My understanding is that FACT Ltd aren't just threatening to sue these people (which is far too expensive anyway) but to set the police on them (as with Vickerman; while it was private, it was still a criminal matter and all the initial arrests/seizures etc. were done by the police).

    While I don't have any specific details of what FACT Ltd is saying, this is awfully reminiscent of what ACS:Law and similar law firms were doing a couple of years ago; scaring potential defendants into complying with demands by misrepresenting their legal position, or bullying.

    A recent press release from them noted that there is now "no doubt that operating a website that provides access to pirated films and TV programmes will lead to criminal prosecution", which is the sort of argument I imagine they have been making to site operators. What they conveniently forget to mention is that a criminal prosecution (literally bought and paid for by FACT Ltd in some cases) is just the start - so far they have only managed 1 conviction at trial, with one acquittal and several abandoned cases.

    The law in this area is far from clear, and that’s unlikely to improve before the Vickerman appeal or, possibly, the Pirate Party case (if those happen).

     

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  21.  
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    The Real Michael, Dec 13th, 2012 @ 9:02am

    Re: Possibly misrepresenting the law as well...

    "A recent press release from them noted that there is now 'no doubt that operating a website that provides access to pirated films and TV programmes will lead to criminal prosecution,' which is the sort of argument I imagine they have been making to site operators."

    This same argument extends to the rest of the content industries, that by virtue of their monopoly on culture, they can use this as a leveraging tool to shut down or seize websites, domains, etc. until all avenues leading to alternatives vanish. We must remain vigilant.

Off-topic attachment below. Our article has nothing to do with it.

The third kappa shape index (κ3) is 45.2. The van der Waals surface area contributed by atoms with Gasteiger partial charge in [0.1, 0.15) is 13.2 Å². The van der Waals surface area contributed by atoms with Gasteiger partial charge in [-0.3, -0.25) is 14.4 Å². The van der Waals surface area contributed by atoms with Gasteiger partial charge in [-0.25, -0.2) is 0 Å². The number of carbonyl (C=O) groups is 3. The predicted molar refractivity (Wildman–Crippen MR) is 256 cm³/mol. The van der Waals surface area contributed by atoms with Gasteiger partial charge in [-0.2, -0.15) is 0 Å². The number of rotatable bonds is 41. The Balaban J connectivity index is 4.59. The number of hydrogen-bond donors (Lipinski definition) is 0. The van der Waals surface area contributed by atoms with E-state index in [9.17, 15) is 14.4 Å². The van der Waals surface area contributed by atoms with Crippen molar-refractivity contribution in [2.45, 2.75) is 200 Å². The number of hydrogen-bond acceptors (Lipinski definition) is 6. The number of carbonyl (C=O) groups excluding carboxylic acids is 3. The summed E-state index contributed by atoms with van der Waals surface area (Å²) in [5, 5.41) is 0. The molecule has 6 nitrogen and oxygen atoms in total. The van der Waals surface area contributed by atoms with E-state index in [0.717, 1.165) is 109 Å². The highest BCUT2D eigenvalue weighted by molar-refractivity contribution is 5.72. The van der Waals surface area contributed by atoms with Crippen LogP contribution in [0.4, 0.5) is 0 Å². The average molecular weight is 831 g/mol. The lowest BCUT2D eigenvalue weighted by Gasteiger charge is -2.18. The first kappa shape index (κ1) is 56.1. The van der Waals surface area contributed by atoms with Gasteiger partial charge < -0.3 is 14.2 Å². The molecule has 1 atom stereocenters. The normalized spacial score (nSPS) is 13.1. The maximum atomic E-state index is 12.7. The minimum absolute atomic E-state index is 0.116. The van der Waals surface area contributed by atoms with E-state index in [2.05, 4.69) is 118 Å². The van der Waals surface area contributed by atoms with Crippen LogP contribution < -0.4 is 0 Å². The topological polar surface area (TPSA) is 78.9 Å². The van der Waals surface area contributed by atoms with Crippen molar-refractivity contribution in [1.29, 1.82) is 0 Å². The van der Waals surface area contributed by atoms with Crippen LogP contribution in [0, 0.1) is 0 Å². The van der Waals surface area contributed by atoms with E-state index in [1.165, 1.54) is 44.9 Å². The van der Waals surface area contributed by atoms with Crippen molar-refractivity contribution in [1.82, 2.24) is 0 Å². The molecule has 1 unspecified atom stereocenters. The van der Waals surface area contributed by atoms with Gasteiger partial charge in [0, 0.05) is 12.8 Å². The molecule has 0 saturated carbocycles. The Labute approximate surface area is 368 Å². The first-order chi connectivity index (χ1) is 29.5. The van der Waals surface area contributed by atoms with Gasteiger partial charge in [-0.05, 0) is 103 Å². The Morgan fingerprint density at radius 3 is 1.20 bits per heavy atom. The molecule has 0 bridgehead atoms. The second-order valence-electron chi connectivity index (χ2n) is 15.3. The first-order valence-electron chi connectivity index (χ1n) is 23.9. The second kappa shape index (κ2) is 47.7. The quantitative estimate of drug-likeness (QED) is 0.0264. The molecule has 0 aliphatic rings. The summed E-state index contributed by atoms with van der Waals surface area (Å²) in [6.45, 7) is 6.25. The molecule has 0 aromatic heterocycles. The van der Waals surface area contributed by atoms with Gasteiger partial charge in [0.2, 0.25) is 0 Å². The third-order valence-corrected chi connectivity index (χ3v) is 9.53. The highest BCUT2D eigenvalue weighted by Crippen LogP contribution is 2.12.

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  22.  
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    John Fenderson (profile), Dec 13th, 2012 @ 9:28am

    Re: Re: Re: Re:

    Indeed. Fuck social stability. I'd much rather have justice and freedom, if we have to choose between the two. The real tragedy is that we could have both, but having both doesn't keep the ultrawealthy individuals and corporations ultrawealthy.

     

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  23.  
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    Mr. Applegate, Dec 13th, 2012 @ 9:59am

    Exactly this!

    This is the obvious answer. In IT we would call this a "Honey Pot". The pirates are attracted to it because they think it contains something they want.

    FACT can then use the information obtained from systems visiting these sites to extort, or failing that sue for, money from the poor idiot who's IP address (or computer) was identified as having visited.

     

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  24.  
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    Anonymous Coward, Dec 13th, 2012 @ 10:03am

    Re: Re:

    And still the Pirate Bay continues alive and well.

    http://jntlesnev5o7zysa.onion/

    What a bunch of losers.

     

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  25.  
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    Milton Freewater, Dec 13th, 2012 @ 10:12am

    Re: Exactly this!

    "FACT can then use the information obtained from systems visiting these sites to extort, or failing that sue for, money from the poor idiot who's IP address (or computer) was identified as having visited."

    Visiting these sites and downloading torrents is 100 percent legal.

    The only disputed act is activating those torrents to upload via participating in a swarm. The only way to get proof of that is to monitor the swarm, which is easy to do.

    So no, these won't be honey pots.

     

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  26.  
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    Mr. Applegate, Dec 13th, 2012 @ 10:32am

    Re: Re: Exactly this!

    Except they don't need proof to obtain your name and address or send demand letters do they?

    All they need to do is get your name and address, send you a letter (or report you to your ISP). They don't need proof at all. It is set up that way by design.

    Secondly, they can monitor the swarm, in addition to this and it just makes it easier for them to find you. since they know what to look for.

    Think outside the box, just a little bit.

     

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  27.  
    identicon
    Anonymous Coward, Dec 13th, 2012 @ 4:12pm

    It is extortion. That's a FACT!

     

    reply to this | link to this | view in thread ]